Doncaster UTC technical college will start lessons next week at temporary base with its town centre base opening in October
It has been years in the planning, and its state of the art Doncaster town centre base is not yet complete.
But the Doncaster University Technical College (UTC) is finally set to open in a temporary base at the National College For Advanced Transport and Infrastructure (NCATI), at Lakeside.
Its first intake of 180 pupils starts on Wednesday September 9, at what was previously known as the National College for High Speed Rail. At the end of October, they will move to the purpose-built, town centre, UTC building when it is completed after delays due to lockdown.
It brings to an end four years of waiting, since Doncaster Chamber first lodged a bid to the Government for the college, which will teach engineering skills, in 2016.
The agreement to start lessons at NCATI was signed off this week.
Helen Redford-Hernandez, chief executive of the Brighter Futures Learning Partnership Trust, which will be running the new college as well as Hungerhill School, said: “We will temporarily be in the NCATI building, until half term – then we will be moving the the new building on College Road.”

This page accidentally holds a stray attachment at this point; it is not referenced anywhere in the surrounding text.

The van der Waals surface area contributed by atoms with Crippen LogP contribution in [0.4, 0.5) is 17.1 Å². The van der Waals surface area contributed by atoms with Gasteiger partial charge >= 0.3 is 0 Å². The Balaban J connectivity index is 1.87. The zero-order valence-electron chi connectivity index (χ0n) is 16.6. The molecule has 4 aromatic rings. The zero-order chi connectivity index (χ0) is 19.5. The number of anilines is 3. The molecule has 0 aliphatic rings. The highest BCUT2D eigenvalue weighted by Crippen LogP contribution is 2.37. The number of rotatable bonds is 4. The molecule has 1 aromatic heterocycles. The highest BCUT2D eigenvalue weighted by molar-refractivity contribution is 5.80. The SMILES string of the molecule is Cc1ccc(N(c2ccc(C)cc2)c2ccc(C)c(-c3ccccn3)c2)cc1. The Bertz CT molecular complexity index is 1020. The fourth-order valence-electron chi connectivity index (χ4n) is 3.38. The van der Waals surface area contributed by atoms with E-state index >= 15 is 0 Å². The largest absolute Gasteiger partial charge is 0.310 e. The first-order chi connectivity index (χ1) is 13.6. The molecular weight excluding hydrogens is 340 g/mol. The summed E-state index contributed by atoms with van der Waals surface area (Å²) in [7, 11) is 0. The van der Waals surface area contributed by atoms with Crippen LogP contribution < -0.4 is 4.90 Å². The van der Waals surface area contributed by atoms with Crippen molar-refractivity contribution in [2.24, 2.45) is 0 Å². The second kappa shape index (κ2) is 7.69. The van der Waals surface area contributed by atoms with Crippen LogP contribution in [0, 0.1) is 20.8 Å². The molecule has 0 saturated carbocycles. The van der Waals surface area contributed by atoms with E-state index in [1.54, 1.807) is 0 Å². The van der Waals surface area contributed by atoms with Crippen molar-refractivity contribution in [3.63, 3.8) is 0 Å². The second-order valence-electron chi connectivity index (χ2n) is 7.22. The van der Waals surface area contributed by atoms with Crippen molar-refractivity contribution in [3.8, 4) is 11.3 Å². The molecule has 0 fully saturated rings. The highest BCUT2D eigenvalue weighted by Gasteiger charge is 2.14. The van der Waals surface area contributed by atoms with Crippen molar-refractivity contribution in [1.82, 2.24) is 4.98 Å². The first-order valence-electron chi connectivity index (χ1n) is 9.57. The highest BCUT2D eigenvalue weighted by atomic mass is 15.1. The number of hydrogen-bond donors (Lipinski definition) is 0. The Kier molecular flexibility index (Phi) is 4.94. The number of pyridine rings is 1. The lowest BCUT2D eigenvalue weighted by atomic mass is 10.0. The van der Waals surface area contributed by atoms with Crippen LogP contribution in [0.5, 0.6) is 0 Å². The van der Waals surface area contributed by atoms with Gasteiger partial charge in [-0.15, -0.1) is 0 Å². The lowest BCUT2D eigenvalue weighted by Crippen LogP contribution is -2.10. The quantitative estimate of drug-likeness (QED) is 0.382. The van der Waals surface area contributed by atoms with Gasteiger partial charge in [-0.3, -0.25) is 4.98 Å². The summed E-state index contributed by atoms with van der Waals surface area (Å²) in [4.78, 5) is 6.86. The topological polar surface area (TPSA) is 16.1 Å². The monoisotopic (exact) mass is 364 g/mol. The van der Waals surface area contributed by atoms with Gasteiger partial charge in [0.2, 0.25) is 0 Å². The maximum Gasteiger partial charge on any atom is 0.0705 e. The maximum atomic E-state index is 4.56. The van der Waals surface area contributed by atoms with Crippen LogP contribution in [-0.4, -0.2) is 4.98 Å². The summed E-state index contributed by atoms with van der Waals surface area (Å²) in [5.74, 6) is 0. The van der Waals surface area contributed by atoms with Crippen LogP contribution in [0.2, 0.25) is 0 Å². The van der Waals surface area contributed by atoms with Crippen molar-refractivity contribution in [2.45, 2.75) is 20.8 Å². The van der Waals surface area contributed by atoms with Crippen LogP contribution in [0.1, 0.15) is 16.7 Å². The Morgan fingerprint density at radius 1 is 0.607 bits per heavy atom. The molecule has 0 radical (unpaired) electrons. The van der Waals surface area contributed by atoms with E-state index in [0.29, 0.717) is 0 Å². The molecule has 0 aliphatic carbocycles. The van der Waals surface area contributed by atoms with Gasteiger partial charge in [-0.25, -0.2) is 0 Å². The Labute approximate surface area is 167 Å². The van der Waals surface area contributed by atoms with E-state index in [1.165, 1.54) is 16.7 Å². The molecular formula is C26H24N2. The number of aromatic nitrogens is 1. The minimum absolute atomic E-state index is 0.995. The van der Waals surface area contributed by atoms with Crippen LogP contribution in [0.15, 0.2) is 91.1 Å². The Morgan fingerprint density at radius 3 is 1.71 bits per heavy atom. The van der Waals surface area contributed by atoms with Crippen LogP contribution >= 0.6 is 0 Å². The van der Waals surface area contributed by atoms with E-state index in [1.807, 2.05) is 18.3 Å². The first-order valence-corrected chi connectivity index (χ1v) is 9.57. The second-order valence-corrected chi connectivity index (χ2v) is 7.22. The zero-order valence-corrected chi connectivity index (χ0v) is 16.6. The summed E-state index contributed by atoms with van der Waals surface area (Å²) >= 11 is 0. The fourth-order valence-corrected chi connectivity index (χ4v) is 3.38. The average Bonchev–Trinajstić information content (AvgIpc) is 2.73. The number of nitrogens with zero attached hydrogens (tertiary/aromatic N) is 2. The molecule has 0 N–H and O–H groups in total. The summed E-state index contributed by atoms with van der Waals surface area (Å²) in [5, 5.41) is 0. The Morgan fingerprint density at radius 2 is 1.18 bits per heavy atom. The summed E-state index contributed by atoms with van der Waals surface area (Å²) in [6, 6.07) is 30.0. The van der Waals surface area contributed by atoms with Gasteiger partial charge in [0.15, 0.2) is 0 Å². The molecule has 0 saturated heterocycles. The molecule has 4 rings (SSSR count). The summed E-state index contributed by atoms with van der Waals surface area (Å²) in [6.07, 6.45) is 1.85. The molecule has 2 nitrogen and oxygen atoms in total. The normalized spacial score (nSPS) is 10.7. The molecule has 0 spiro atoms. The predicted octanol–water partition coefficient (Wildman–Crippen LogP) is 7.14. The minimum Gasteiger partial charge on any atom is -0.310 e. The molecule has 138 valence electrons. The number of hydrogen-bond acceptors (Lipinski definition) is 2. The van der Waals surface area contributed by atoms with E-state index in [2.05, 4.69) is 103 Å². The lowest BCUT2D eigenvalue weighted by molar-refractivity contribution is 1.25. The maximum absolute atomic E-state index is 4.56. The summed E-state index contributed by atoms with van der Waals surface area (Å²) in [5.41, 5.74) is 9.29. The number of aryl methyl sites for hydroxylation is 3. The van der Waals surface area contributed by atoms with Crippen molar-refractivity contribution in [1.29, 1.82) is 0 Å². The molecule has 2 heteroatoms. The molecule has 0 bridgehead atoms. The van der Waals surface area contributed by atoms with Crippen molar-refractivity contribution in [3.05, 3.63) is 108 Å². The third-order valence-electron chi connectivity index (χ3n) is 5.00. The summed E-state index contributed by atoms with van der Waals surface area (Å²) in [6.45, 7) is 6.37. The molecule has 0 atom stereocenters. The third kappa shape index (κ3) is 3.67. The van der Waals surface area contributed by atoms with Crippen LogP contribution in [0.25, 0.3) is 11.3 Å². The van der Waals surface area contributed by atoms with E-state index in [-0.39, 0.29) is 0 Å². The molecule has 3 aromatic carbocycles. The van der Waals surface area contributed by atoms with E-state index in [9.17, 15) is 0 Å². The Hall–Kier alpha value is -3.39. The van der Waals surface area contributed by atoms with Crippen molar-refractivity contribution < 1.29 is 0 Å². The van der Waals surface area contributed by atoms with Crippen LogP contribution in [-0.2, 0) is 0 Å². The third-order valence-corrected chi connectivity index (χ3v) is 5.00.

Youngsters took part in a transition event at NCATI, along with their parents, at the end of last week.
Only year nine and year 12 pupils will attend this year.
Teachers will be in this week getting ready for the opening.
The school is paying for buses to take pupils from the town centre to the out of town, temporary site, until its permanent base is ready.
Mrs Redford-Hernandez said: “We feel very excited – we are the first UTC to be oversubscribed. We had 300 applications for 150 places, and we’re taking on 180.
"In terms of working with employers, we have some fantastic projects already in place, working with the local engineering firm Agema Spark, and with some of the people who work on the television show Grand Designs.
"We have had some challenges with opening due to lockdown,
“But the principal, Garath Rawson, and I have appointed experienced teachers, some of whom have worked in UTCs before, specialising in engineering and creative and digital technologies.
"We couldn’t have done it without Garath. He’s been inspirational. It’s been a massive team effort.”
The UTC is expected to reach its full capacity in 2022, when it will have years pupils in year nine, 10, 11, 12 and 13.
Doncaster Chamber chief exectutive, Dan Fell who put in the original college bid, said: “Doncaster’s business community have been heavily engaged with Doncaster UTC from day one. It is therefore exciting to see the ongoing successes of the project, including the recruitment of excellent education leaders and hundreds of learners keen to access excellent technical education in Doncaster.
"Perhaps most pleasingly, it is great to see a significant number of employer-led projects have been developed. This will enhance learning at the UTC in a way that is different to other schools and that will really help learners prepare for the world of work. This was one of the original design principles of the UTC and shows just how embedded in the project local businesses are.”